After 6 months on Avodart  to compare treatment levels with normal (untreated) ranges, for comparison purposes it is necessary to multiply the measured serum PSA value by 2.

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11 minutes ago, Barree said:

Hi Cam,

 

Chuck has really summed up all the relevant information very concisely and the might helps are in my opinion certainly very worthy of consideration and discussion with your MO.

 

Just a couple of points – Casodex when initially taken can on occasions cause a spike in PSA levels rather than a reduction - so if and when you commencing taking Casodex  it is necessary to monitor your PSA regularly and often.

 

The other consideration relates to Avodart ( Dutasteride). When you  take Avodart  and other 5-ARIs after 612 months of treatment they can reduce serum PSA levels by up to 50%, even if cancer is still present at the existing  level. . It is important to measure serum PSA levels  6–12 months after starting Avodart or combination treatment - to establish a new PSA baseline (Nadir).

 

After 6 months on Avodart  to compare treatment levels with normal (untreated) ranges, for comparison purposes it is necessary to multiply the measured serum PSA value by 2.

 

Plenty to digest as usual, feedback is so very much appreciated.

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  • 4 months later...

Hi all, the advanced PCa roller coaster continues and I'm overdue to share an update.  Following the unexplained testosterone and PSA rise 5 weeks post bilateral orchiectomy, I did as the MO suggested and cut out all supplements.  I was also following a relatively strict Keto diet that I started late May (initially for weight loss rather than PCa reasons) and still am.  My next set of blood test results on July 2 had PSA down to 0.076 and testosterone at 0.9..... another anxious few weeks then August 21 results had PSA at 0.033 with T at 0.6 (the number we were aiming for after undergoing the orchiectomy).  Latest results on October 2 had PSA at 0.020 at T still at 0.6.

 

I'm mentally shot from the stress of all the uncertainty and the fact that I feel that we aren't doing anything now other than waiting for a PSA rise.  Since diagnosis in Jan 2017 we've been aggressively attacking the cancel with RP, ADT, Docetaxel, SBRT and finally the orchiectomy on April 30 this year, but now I'm on no medication and are feeling quite lost.  I suppose I should just focus on life, but that's easier said than done when I know there is cancer still inside me.  I'd rather be actively attacking the cancer whilst classified as mHSPC but it seems I've exhausted the available "proven" treatments and should be saving newer treatments for later.  The acceptance of the inevitability of progressing to mCRPC is something I struggle to deal with.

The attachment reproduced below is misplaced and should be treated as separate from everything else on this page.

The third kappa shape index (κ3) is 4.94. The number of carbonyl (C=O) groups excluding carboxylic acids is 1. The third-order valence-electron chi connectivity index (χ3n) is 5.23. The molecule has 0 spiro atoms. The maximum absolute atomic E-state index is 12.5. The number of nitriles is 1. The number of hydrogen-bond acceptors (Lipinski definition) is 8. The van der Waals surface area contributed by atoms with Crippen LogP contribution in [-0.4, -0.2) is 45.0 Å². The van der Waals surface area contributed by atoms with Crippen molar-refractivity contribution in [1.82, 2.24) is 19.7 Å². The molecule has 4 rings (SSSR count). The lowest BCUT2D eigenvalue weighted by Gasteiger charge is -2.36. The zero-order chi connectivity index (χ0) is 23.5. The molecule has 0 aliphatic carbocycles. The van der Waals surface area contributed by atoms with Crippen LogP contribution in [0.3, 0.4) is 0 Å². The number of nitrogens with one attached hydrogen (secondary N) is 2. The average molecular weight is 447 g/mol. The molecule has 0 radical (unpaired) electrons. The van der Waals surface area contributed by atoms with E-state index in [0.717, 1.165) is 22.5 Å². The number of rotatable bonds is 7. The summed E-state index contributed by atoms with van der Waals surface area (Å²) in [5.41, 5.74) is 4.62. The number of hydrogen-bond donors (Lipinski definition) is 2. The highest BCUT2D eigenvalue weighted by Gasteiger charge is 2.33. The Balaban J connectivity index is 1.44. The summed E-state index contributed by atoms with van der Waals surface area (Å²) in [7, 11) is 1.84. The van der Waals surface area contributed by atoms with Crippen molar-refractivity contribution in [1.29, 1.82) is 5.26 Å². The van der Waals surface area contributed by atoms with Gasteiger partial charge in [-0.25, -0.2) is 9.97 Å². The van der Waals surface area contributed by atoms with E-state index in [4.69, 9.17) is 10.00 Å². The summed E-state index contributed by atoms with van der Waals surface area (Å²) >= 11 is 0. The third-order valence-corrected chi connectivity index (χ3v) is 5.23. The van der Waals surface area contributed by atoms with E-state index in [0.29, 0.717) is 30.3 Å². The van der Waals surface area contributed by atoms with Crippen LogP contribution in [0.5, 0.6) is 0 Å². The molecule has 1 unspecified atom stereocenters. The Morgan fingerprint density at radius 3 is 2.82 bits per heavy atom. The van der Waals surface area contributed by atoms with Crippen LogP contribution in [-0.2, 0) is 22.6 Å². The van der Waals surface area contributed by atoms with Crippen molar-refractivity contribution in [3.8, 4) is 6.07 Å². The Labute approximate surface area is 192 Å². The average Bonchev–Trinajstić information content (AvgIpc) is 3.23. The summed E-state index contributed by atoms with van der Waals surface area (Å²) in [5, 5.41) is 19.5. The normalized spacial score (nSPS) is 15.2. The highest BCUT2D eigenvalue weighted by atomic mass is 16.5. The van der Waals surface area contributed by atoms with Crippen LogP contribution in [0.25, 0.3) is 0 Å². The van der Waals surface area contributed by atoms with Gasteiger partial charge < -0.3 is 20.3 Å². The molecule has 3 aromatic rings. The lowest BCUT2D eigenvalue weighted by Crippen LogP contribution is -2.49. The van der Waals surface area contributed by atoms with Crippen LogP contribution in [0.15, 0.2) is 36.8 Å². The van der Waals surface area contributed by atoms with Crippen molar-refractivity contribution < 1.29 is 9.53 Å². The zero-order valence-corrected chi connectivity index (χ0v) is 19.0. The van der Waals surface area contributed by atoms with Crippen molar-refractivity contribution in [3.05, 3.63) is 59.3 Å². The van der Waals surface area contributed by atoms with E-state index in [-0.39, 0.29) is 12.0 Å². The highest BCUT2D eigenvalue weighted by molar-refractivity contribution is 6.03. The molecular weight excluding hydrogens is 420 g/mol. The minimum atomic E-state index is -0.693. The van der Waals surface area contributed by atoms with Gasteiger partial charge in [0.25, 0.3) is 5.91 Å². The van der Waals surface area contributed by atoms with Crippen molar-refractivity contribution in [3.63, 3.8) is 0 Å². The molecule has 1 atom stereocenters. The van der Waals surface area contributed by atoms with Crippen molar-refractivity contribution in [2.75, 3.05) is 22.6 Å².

Cam

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  • 1 month later...

Latest news: 21 months since diagnosis and only a couple of weeks away from my 45th birthday, it appears my cancer may have become mCRPC.  Numbers are low with rises from 0.02 to 0.043 to 0.072 in a 7 week period, but depression and stress levels are very high.  Really hoped that the RP, ADT, docetaxel, SBRT and ultimate orchiectomy would buy me more time before having to wade my way through the castrate resistant nightmare of options.  

 

Oh well, meeting medonc this afternoon for what will certainly be another enjoyable conversation.

Cam

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pauldhodson

Hi Cam, Sorry to hear it. This happened to me 12 months ago. I'm still here, so try not to lose hope. The next big break through might be just around the corner. Cheers Paul.

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1 hour ago, pauldhodson said:

Hi Cam, Sorry to hear it. This happened to me 12 months ago. I'm still here, so try not to lose hope. The next big break through might be just around the corner. Cheers Paul.

Thanks Paul.  We could certainly do with a breakthrough!!

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alanbarlee

G'day Cam,

While you're considering the next round of treatment options with your medonc / radonc team, you might want to look at having a chat with a psycho-oncologist. This is a specialty area of support which could bring you relief from the stress, anxiety and depression that is clearly hitting you hard at this stage of your journey, as it does with so many men - especially younger men.

I have a friend in Melbourne who works in this area, who has guided me over the years: I strongly recommend such a referral.

Best wishes,

Alan 

 

 

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6 hours ago, alanbarlee said:

G'day Cam,

While you're considering the next round of treatment options with your medonc / radonc team, you might want to look at having a chat with a psycho-oncologist. This is a specialty area of support which could bring you relief from the stress, anxiety and depression that is clearly hitting you hard at this stage of your journey, as it does with so many men - especially younger men.

I have a friend in Melbourne who works in this area, who has guided me over the years: I strongly recommend such a referral.

Best wishes,

Alan